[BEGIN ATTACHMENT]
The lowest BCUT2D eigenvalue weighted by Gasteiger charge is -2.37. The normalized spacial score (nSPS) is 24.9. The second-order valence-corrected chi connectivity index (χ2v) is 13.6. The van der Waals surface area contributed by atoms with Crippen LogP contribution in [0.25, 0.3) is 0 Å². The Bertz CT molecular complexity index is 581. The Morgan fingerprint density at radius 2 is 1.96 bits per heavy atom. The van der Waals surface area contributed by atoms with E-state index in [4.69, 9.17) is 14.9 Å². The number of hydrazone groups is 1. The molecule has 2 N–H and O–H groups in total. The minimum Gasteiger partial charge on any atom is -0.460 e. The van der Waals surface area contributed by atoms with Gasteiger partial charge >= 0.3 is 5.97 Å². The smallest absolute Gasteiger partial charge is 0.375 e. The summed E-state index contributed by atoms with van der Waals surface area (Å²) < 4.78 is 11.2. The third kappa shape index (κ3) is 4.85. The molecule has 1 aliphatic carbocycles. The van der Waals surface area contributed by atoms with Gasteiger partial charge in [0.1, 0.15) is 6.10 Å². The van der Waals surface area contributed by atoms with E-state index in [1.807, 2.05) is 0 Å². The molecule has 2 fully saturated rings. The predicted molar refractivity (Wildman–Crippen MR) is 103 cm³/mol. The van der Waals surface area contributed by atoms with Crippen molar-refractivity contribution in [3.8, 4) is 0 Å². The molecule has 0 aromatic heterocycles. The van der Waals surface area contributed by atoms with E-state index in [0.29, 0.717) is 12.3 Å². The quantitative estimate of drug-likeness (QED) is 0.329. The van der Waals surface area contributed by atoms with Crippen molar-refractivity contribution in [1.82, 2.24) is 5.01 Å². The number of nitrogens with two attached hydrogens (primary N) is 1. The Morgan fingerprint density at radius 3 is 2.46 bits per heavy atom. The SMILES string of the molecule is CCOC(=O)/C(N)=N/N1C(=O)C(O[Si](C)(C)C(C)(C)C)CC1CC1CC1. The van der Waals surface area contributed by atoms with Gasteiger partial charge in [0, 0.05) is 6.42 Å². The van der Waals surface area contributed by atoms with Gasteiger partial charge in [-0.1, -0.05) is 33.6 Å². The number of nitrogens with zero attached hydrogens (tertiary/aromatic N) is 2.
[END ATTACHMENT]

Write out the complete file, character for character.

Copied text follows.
The lowest BCUT2D eigenvalue weighted by Gasteiger charge is -2.37. The normalized spacial score (nSPS) is 24.9. The second-order valence-corrected chi connectivity index (χ2v) is 13.6. The van der Waals surface area contributed by atoms with Crippen LogP contribution in [0.25, 0.3) is 0 Å². The Bertz CT molecular complexity index is 581. The Morgan fingerprint density at radius 2 is 1.96 bits per heavy atom. The van der Waals surface area contributed by atoms with E-state index in [4.69, 9.17) is 14.9 Å². The number of hydrazone groups is 1. The molecule has 2 N–H and O–H groups in total. The minimum Gasteiger partial charge on any atom is -0.460 e. The van der Waals surface area contributed by atoms with Gasteiger partial charge >= 0.3 is 5.97 Å². The smallest absolute Gasteiger partial charge is 0.375 e. The summed E-state index contributed by atoms with van der Waals surface area (Å²) < 4.78 is 11.2. The third kappa shape index (κ3) is 4.85. The molecule has 1 aliphatic carbocycles. The van der Waals surface area contributed by atoms with Gasteiger partial charge in [0.1, 0.15) is 6.10 Å². The van der Waals surface area contributed by atoms with E-state index in [1.807, 2.05) is 0 Å². The molecule has 2 fully saturated rings. The predicted molar refractivity (Wildman–Crippen MR) is 103 cm³/mol. The van der Waals surface area contributed by atoms with Crippen molar-refractivity contribution in [3.8, 4) is 0 Å². The molecule has 0 aromatic heterocycles. The van der Waals surface area contributed by atoms with E-state index in [0.29, 0.717) is 12.3 Å². The quantitative estimate of drug-likeness (QED) is 0.329. The van der Waals surface area contributed by atoms with Crippen molar-refractivity contribution in [1.82, 2.24) is 5.01 Å². The number of nitrogens with two attached hydrogens (primary N) is 1. The Morgan fingerprint density at radius 3 is 2.46 bits per heavy atom. The SMILES string of the molecule is CCOC(=O)/C(N)=N/N1C(=O)C(O[Si](C)(C)C(C)(C)C)CC1CC1CC1. The van der Waals surface area contributed by atoms with Gasteiger partial charge in [0, 0.05) is 6.42 Å². The van der Waals surface area contributed by atoms with Gasteiger partial charge in [-0.1, -0.05) is 33.6 Å². The number of nitrogens with zero attached hydrogens (tertiary/aromatic N) is 2.